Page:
I signed up for their family plan, which is about $40/month for me plus two kids. For that price, I get unlimited, 24/7 use of the gym. It is rarely busy; I’ve never seen more than 4 other people there, and most of the time when I go I’m by myself. If you want a social gym, this probably isn’t the best choice. The place is staffed in the afternoons, Monday through Saturday— while “afternoon” sounds vague, I chose it because the actual hours seem to start anywhere between noon and 4pm and end at 6pm. I’ve seen the owner in a few times outside that time, but that’s unpredictable. However, since your key fob gets you 24/7 access, unless you need company, staffing hours are pretty much irrelevant.

There are a variety of classes offered, and several personal trainers who work out of the gym, but I don’t have anything to say about them because I haven’t used them.

Cons? Sure, a few. The gym doesn’t have some equipment that I wish it did: there’s no leg press machine, no trap bars, and only one curl bar (which is broken). This isn’t a huge deal, but it does point out the drawback of using a small locally-owned gym; at least in this case, Chuck can’t afford to invest the same kind of money as the big-box gyms. However, the ease of access makes up for that in my opinion; I love having a nearby gym that I can go to whenever I want, and I prefer supporting the locals. It might be easier to sign up for a chain such as Anytime Fitness so that I have better gym access when I travel, but for now I’ve had good luck finding gyms in each city where I travel.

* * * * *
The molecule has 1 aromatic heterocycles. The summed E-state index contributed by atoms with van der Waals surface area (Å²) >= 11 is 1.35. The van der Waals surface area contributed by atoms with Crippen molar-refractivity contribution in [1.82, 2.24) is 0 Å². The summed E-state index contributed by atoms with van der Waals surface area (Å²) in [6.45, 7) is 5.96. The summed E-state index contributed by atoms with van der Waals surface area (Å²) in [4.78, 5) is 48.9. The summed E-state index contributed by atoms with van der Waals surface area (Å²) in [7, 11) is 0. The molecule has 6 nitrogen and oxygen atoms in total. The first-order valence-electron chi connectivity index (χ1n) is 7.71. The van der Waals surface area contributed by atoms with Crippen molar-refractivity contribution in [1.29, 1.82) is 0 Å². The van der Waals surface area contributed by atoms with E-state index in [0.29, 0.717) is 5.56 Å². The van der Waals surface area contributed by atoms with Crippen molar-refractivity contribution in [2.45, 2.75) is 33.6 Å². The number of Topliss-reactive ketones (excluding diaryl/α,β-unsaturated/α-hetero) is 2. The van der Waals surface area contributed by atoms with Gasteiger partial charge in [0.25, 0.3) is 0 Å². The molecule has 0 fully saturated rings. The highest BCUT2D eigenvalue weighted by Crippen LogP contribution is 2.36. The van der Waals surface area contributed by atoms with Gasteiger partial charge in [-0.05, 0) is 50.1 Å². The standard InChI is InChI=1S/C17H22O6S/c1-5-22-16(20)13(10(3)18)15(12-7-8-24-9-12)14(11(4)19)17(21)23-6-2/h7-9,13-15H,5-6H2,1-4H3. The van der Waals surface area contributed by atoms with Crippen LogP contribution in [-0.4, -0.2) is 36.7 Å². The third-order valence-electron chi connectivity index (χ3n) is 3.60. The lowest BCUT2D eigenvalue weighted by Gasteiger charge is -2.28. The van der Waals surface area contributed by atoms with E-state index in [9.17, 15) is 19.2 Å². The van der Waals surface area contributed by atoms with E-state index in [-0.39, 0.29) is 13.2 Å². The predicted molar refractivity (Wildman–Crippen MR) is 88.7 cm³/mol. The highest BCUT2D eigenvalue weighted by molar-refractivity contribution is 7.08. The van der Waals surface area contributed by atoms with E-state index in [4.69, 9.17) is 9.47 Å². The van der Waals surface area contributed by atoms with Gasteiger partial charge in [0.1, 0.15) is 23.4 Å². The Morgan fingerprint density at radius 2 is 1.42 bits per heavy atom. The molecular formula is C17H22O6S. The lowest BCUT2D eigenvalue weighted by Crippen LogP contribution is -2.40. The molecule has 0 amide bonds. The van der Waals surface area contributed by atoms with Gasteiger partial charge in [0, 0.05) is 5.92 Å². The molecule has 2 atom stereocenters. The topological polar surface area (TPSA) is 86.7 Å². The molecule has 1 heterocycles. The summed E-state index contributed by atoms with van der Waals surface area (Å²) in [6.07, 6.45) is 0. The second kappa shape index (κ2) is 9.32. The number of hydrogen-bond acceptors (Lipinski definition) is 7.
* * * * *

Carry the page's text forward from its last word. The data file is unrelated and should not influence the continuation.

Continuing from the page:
In the meantime, I’m toying with the idea of adding a second membership at Workout Anytime or Planet Fitness just up the road; $10/month or so would get me some equipment I don’t currently have access to, plus better gym access when I travel. However, when I start triathlon training in the spring, I’ll want access to a pool, which means I’ll probably be stuck with switching to a bigger gym (or the local Y), so I’ll probably wait.

Bottom line: 1Fit is a solid gym and I’m happy with the value I get for the cost. I recommend it.

140608 update: 1Fit closed in March 2014 and has been replaced by an IronTribe location.

1 Comment

Filed under Fitness, Reviews

Surface Pro first impressions